Wednesday, May 7, 2014

Richards, Investing Psychology

If you haven’t already read a dozen books on the subject (and perhaps even if, like me, you have), you should definitely take a look at Investing Psychology: The Effects of Behavioral Finance on Investment Choice and Bias (Wiley, 2014). Written by Tim Richards, a former physicist, computer system designer, and psychologist and a sporadic blogger (, it does an excellent job of surveying the literature and explaining how behavioral finance accounts for many of our less than optimal investing decisions. In the process it takes the reader on a self-reflective journey, eventually offering him tips on how to “debias” his brain and become a “good enough” investor.

Although Richards warns the reader not to jump ahead in the book (because “the journey is every bit as important as the destination”), for purposes of this post I’m going to ignore his warning. I think it’s important to realize that Richards is not promising the reader a pot of gold at the end of the rainbow. In fact, this metaphor has no place in the world of investing. For Richards, the destination is every bit as scary as (if not scarier than) the journey.

The author begins with an old bromide but then takes the reader into a darker place: “[M]y aim is to teach you to fish because if you buy a man a fish he eats for a day but if you teach a man to fish then he eats forever. Only we have to deal with the fact that sometimes the fish disappear, and then the lake. And then the volcano goes off and nothing looks the same again.” Phrased less apocalyptically, “markets are adaptive, people are reflexive, and the ground underneath our feet is unstable.” (p. 187)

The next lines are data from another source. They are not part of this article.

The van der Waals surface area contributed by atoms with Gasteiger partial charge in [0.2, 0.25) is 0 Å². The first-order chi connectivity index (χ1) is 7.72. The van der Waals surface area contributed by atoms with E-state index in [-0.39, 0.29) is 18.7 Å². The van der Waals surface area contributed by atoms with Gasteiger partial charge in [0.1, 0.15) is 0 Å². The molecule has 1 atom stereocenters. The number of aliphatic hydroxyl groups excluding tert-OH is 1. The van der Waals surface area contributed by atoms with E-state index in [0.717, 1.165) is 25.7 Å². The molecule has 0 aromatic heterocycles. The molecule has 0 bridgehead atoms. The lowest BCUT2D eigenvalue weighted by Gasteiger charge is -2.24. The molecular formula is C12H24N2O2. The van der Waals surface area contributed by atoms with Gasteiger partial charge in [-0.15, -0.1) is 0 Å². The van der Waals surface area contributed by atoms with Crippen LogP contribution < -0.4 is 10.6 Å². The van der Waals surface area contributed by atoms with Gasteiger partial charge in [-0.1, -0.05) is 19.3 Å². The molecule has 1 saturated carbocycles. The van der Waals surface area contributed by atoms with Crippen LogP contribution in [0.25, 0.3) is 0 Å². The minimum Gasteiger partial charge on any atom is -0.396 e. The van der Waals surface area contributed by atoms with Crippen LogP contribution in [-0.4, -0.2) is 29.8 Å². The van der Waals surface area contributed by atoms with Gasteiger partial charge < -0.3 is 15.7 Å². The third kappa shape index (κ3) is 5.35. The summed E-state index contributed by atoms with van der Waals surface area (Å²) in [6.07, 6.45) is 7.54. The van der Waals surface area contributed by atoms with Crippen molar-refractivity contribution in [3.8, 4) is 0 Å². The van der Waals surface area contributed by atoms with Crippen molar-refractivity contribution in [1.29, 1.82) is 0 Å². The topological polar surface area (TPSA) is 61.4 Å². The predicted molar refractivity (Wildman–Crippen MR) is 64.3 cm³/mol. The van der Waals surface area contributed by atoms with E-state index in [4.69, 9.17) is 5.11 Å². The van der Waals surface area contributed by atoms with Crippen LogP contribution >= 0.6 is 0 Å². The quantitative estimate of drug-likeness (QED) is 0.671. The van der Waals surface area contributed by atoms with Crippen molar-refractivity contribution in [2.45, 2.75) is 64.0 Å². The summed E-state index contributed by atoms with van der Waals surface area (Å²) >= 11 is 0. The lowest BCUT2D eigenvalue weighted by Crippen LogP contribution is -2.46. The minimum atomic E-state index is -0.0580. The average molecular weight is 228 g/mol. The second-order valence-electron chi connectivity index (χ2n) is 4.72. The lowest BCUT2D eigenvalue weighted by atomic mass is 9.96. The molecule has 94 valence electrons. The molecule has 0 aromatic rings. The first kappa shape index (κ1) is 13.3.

And so we have to confront our number one enemy, our brain, with all of its biases, confusions, and self-delusions—understanding what is leading us astray and setting about to improve ourselves along the lines that Richards suggests. Fortunately, even a little progress will make a difference relative to other investors, both retail and professional, who are also biased and confused. This takes us back to page 1 and the journey toward at least partial self-understanding.

Richards knows how to turn a good phrase and how to tell a good story—even as he warns the reader to steer clear of storytellers, especially those investing self-help “Texas sharpshooters” gurus who paint the target after the fact and then point to evidence of their success. He’s no storyteller in this sense. Richards offers the reader a reasonable behavioral investing framework, a meta-method, not a get-rich-quick scheme. His framework is not for the lazy or the overconfident, but then success rarely knocks on either of their doors. With work and a modicum of self-awareness, however, we can become a one-eyed monarch in the land of the blind. That’s good enough for me.

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